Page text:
“Love means never having to say you’re sorry” is one of the most famous or perhaps notorious movie quotes, from the last forty years. I side with the cartoon character, Lisa, who vehemently disagreed regarding the idea of never a need for a loving apology, while watching Love Story on an episode of the Simpsons. I suppose if one weren’t Canadian, didn’t have intimate relationships, could read minds, never made mistakes, never spoke an unkind word or was always mindful, this might be more than a silly romantic notion. Perhaps love really means knowing when to say we’re sorry, to be accountable for when we are less than our best. When we are defensive, hurt, angry, or suffering from some unmet expectation we can so often hurt the ones we love without even knowing it.

I was recently humbled by yet another one of these experiences. This is the beauty and the bane of being in a long-term relationship. I get many opportunities to see myself again and again. As John Lennon once said perhaps, “Love means having to say you’re sorry every five minutes.” Thankfully, I don’t have to say the “s” word quite that frequently.

I returned from a trip to India with my husband in early December.  Suffice it to say that he hated it. The pollution, misogyny, extreme poverty, open defecation, caste system and difficult travel conditions were bad enough.  The fact that he was robbed of $400, bashed by the horn of a bull in the groin and managed to bring home a parasite and pruritic rash were all too much for him.  I had imagined that this six-week “vacation,” the longest we had ever taken together, would bring us closer and create a mutual love affair with the practice. Before we went, friends and family kindly informed me that I was deluded, but I couldn’t or wouldn’t hear them. I’m not sure whether I was actually deaf or had put in my earplugs long before our arrival on the noisy subcontinent. We hear what we listen for.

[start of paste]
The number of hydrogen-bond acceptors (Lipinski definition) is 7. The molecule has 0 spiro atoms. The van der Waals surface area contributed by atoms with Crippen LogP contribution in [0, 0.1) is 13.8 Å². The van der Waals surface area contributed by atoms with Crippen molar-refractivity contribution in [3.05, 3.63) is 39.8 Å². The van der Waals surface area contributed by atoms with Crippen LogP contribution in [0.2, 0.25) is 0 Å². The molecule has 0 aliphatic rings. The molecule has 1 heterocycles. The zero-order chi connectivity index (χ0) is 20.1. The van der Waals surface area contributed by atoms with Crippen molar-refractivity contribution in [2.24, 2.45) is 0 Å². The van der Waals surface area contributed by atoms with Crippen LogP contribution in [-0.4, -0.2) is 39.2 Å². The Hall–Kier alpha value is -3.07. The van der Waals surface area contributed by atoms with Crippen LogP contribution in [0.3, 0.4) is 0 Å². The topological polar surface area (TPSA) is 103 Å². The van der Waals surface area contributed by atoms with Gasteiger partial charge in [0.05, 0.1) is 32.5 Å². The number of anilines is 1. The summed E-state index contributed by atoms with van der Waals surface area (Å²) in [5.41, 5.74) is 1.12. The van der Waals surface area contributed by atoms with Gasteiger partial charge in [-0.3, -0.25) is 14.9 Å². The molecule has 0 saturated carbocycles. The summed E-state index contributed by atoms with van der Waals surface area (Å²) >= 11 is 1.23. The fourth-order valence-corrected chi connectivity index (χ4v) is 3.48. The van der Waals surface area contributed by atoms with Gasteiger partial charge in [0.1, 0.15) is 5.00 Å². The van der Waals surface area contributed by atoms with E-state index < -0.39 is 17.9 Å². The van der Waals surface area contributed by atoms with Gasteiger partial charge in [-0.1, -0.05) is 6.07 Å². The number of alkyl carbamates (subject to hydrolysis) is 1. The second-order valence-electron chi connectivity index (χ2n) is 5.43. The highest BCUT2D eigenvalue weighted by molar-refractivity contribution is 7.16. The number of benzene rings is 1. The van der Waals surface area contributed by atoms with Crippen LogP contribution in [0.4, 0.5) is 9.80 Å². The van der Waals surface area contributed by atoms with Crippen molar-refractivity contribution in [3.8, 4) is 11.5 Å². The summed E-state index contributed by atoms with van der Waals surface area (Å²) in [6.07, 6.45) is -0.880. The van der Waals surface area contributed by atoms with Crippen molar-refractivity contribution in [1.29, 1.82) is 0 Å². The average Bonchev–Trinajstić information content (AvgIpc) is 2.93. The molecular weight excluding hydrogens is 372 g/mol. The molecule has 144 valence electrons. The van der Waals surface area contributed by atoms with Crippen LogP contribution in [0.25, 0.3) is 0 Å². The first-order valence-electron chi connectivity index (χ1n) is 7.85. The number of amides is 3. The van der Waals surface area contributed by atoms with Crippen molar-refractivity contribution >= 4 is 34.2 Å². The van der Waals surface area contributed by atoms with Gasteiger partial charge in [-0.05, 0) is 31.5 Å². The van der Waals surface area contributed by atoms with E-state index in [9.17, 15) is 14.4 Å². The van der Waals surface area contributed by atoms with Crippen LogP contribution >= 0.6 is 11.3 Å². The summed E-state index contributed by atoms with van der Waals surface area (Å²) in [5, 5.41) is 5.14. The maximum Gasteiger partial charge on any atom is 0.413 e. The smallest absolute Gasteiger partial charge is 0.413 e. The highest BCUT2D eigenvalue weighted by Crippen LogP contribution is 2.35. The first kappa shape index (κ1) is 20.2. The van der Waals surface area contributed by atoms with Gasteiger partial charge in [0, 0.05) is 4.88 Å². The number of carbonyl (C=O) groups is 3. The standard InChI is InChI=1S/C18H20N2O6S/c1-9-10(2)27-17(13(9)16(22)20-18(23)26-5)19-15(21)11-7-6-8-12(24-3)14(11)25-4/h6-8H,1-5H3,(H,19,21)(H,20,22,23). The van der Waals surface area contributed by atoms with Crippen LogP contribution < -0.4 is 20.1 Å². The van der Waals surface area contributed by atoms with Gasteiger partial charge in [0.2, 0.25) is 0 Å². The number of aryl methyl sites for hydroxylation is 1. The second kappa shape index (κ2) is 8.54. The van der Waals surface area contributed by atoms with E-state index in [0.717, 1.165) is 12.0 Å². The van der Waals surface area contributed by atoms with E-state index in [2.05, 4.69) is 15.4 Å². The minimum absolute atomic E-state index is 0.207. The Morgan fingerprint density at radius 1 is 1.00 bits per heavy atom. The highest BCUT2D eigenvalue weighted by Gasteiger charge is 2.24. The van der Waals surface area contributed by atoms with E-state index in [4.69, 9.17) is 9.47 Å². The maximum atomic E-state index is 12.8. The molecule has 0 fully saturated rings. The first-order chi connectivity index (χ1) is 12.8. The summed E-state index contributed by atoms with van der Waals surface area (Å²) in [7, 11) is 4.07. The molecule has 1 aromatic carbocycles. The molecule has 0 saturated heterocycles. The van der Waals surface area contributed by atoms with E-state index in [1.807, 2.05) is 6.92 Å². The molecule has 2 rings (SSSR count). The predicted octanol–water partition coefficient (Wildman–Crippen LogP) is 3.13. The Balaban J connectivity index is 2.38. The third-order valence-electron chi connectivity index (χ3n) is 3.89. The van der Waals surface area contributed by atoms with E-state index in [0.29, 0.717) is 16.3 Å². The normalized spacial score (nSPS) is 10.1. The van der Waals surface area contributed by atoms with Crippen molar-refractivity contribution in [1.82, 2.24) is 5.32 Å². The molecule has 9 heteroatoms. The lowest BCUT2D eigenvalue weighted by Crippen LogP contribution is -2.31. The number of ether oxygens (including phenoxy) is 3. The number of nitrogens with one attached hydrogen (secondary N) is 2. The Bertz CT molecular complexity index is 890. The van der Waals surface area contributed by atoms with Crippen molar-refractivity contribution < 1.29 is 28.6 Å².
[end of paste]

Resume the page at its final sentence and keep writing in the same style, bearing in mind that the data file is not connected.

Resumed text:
We managed together during our secular Buddhist pilgrimage and I was so puffed up, so proud of how we coped. He suffered without complaint, although his usual good nature was subdued. I knew he was having the worst of times, but we didn’t talk about it much. We were meditating daily, studying, seeing the ancient relics and supporting each other as best we could. But eventually one’s skin can wear thin. By the time we went to Goa to recover, I was having grumbling fantasies of being on my own. My empathy was elusive.

Over the holidays, while walking in an icy park after our return home to Toronto we had a huge blow out. I can’t even remember what about, but I felt devastated, disliked and distant. I’ve always hated fighting with him. The residue hangs around for days.

At four a.m. one night, I lay in bed awake, focused on the sensations of breathing.  The question arose, “What is this?” And then the insight came, “Sadness and disappointment are here.”  I suddenly realized I had been so angry on the surface and so blaming, I had not seen how my expectations, my wishing things to be different and my aversion to my husband’s reactions had spiraled me into a hole. In that moment, in the dark, all my nasty thoughts and ruminations fell away. I saw how I was contributing to our misery. Finally accountable, I apologized. I won’t be going with him to a third world country anytime soon. Skillful action hopefully follows on the heels of right speech.


Patricia Rockman

Pat Rockman